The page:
Montserrat- the other side of Caribbeann

Montserrat- the other side of Caribbeann

Located in the picturesque land of the Caribbean is the island of Montserrat which is an overseas territory belonging to the British Empire. This place belongs to the Leeward islands which is a part of Lesser Antilles, a chain of islands in the West Indies. Many inhabitants of this place are of Irish descend and that is the reason why Montserrat is also called as The Emerald Isle of the Caribbean. Surrounded by water on all sides there is not much of land available for the island to stretch itself. It’s length is 16 km long while the width of the island stands at just 11 km. However, it has a long coastline measuring approximately 40 km.

Although a teeny-weeny island floating in the bluish-green water of the vast ocean, Montserrat has never been overlooked as any other island. It had caught the attention of even the most famous sailor and adventurer Christopher Columbus, who used it as a resting place after being informed that it was uninhabited. ‘Santa Maria de Montserrat’ was the name given to the island by Columbus after the Monastery of Montserrat, located in present-day Catalonia, Spain.


In 1632 the place came to be controlled by England. There were also some Irish who made Montserrat their home after being driven away in the anti-Catholic riots at Nevis. From here on, the island made a lot of economic progress. It was cultivating and exporting many different commodities and was also earning by way of tourism. In the 1970s, the producer of Beatles, George Martin opened his new recording studio at Montserrat and named it AIR Studios Montserrat. Since then the island began attracting many musicians and band members to come, compose and record their songs in the serene tranquility of this island. However, one major natural calamity completely destroyed the throbbing life of this land. That was the volcanic eruption.



The island of Montserrat was always home to a volcano, but it was dormant and did not pose a threat to the lives of the many citizens. But one fine day, in the month of July 1995, this volcano began showing signs of a huge and major eruption. It threw out gravel, rocks, ash along with hot molten lava that would burn and destroy anything and everything that came in its path. The air was filled with thick black smoke billowing from the mountainous eruption.  Such was the magnitude of this volcanic activity that rocks and ash were thrown up to 20 feet high in the air. This natural hazard wreaked normal lives and caused a lot of damage. Many people lost their lives, houses were destroyed or completely buried under the layers and also some people were rendered homeless. Not to mention, all economic establishments like shops, cafes, business centres and banks were reduced to a rubble, which is why people also lost their jobs and were soon unemployed. Hospitals and schools could not function efficiently too. Even the airport was damaged and the docking facilities at the port were affected. Obviously, this hindered trade, both export and import and even reduced the number of tourists who would otherwise be seen swarming the island. In short, the economy of the island had come to a complete standstill.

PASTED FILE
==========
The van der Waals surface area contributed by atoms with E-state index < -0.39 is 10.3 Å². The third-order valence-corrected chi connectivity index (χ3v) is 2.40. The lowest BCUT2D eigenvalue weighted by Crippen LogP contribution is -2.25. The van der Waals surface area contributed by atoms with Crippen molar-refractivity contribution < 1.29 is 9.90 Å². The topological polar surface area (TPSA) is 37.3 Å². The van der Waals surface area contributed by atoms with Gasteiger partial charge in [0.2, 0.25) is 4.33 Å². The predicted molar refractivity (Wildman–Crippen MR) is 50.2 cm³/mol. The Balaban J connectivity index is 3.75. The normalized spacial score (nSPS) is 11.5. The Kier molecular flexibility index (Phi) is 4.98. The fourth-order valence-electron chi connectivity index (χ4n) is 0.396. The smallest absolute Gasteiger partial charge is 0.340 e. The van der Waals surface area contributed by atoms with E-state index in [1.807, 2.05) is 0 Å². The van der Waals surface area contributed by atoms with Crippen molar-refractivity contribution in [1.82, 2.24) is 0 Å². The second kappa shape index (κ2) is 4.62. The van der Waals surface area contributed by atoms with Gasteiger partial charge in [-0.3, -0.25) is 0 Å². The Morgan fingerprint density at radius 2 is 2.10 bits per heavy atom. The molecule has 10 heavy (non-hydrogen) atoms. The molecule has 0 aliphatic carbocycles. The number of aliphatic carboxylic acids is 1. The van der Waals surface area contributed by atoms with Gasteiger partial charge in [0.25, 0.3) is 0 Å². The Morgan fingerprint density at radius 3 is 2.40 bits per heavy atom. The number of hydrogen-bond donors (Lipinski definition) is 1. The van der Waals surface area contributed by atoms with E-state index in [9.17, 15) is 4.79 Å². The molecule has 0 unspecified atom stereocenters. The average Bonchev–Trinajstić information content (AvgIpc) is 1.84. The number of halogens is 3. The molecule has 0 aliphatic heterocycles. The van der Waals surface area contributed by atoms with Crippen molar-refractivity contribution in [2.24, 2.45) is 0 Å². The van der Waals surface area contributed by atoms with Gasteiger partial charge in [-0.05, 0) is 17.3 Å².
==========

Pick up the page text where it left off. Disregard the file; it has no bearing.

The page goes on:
The city of Plymouth which is the island’s capital was also destroyed. Many people were evacuated from their homes and put up in temporary shelters. However, with the destruction of the economy due to the volcano eruption, and with absolutely no proper housing, electricity or sanitation facilities, many people decided it was best to leave the island and look for work elsewhere. The volcano did not go hush after this burst. There were many aftershocks which were reported due to the continuous movement of the land. There was also some other minor eruptions which were seen in the late 1990s. One eruption which happened in the year 1995 was sudden and it reportedly killed 19 people while many other residents suffered burn injuries.


Although some braveheart citizens decided to return back to their homes and start with their lives afresh and anew, most of the island now remains abandoned. Farms were destroyed and even to this day, you will find many houses which are either partially or completely buried under the ash. The activity of the volcano was seen during the first initial years of 2000s also, but it was only the venting of ash in the air. The ash spreads in the northern and western direction and it was in these two directions that most of the damage occurred. But a still northern part of Montserrat remained untouched by this brutal destruction and is still lush green.

The airport was officially opened in February 2005 and is now named as the John. A Osbourne Airport. Most of the flights operating in and out of the island are handled by Fly Montserrat Airways.  Even shipping services are now slowly resuming and coming back to normalcy. The docking facilities are available at Little Bay which is also the new capital town of the emerald island. However there is still construction activity going on here, and just a little distance away is Badres which is the new Government Centre.

The task of building the new capital city is funded by the UK’s Department for International Development.

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